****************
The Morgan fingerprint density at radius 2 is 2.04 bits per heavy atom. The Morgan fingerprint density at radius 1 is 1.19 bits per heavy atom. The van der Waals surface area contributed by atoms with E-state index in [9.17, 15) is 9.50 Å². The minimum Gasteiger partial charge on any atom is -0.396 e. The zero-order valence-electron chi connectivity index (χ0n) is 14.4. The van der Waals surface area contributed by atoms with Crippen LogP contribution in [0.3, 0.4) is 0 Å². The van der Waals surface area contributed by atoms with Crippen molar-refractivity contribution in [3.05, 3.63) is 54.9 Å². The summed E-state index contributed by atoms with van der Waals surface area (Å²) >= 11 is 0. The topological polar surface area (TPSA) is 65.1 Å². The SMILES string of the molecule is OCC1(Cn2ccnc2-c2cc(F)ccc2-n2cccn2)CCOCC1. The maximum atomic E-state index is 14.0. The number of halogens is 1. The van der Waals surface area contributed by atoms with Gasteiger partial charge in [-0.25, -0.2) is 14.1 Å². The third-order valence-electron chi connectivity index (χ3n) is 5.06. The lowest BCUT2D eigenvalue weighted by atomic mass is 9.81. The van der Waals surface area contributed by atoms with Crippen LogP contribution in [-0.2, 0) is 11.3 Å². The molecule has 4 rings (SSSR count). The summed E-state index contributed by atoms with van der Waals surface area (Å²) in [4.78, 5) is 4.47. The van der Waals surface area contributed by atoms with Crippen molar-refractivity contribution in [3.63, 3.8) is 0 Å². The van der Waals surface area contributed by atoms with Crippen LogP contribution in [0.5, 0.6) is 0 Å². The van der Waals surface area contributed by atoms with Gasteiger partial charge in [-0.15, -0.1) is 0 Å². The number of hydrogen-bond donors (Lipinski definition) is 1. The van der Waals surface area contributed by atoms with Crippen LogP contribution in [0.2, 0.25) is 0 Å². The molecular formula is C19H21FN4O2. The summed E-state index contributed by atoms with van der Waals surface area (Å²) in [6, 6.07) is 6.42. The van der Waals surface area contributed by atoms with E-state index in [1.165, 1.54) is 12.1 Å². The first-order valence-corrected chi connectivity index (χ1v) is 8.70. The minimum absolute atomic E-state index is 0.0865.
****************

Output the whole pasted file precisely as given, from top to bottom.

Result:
The Morgan fingerprint density at radius 2 is 2.04 bits per heavy atom. The Morgan fingerprint density at radius 1 is 1.19 bits per heavy atom. The van der Waals surface area contributed by atoms with E-state index in [9.17, 15) is 9.50 Å². The minimum Gasteiger partial charge on any atom is -0.396 e. The zero-order valence-electron chi connectivity index (χ0n) is 14.4. The van der Waals surface area contributed by atoms with Crippen LogP contribution in [0.3, 0.4) is 0 Å². The van der Waals surface area contributed by atoms with Crippen molar-refractivity contribution in [3.05, 3.63) is 54.9 Å². The summed E-state index contributed by atoms with van der Waals surface area (Å²) >= 11 is 0. The topological polar surface area (TPSA) is 65.1 Å². The SMILES string of the molecule is OCC1(Cn2ccnc2-c2cc(F)ccc2-n2cccn2)CCOCC1. The maximum atomic E-state index is 14.0. The number of halogens is 1. The van der Waals surface area contributed by atoms with Gasteiger partial charge in [-0.25, -0.2) is 14.1 Å². The third-order valence-electron chi connectivity index (χ3n) is 5.06. The lowest BCUT2D eigenvalue weighted by atomic mass is 9.81. The van der Waals surface area contributed by atoms with Crippen LogP contribution in [-0.2, 0) is 11.3 Å². The molecule has 4 rings (SSSR count). The summed E-state index contributed by atoms with van der Waals surface area (Å²) in [4.78, 5) is 4.47. The van der Waals surface area contributed by atoms with Crippen molar-refractivity contribution in [3.63, 3.8) is 0 Å². The van der Waals surface area contributed by atoms with Crippen LogP contribution in [0.5, 0.6) is 0 Å². The van der Waals surface area contributed by atoms with Gasteiger partial charge in [-0.15, -0.1) is 0 Å². The number of hydrogen-bond donors (Lipinski definition) is 1. The van der Waals surface area contributed by atoms with Crippen LogP contribution in [0.2, 0.25) is 0 Å². The molecular formula is C19H21FN4O2. The summed E-state index contributed by atoms with van der Waals surface area (Å²) in [6, 6.07) is 6.42. The van der Waals surface area contributed by atoms with E-state index in [1.165, 1.54) is 12.1 Å². The first-order valence-corrected chi connectivity index (χ1v) is 8.70. The minimum absolute atomic E-state index is 0.0865.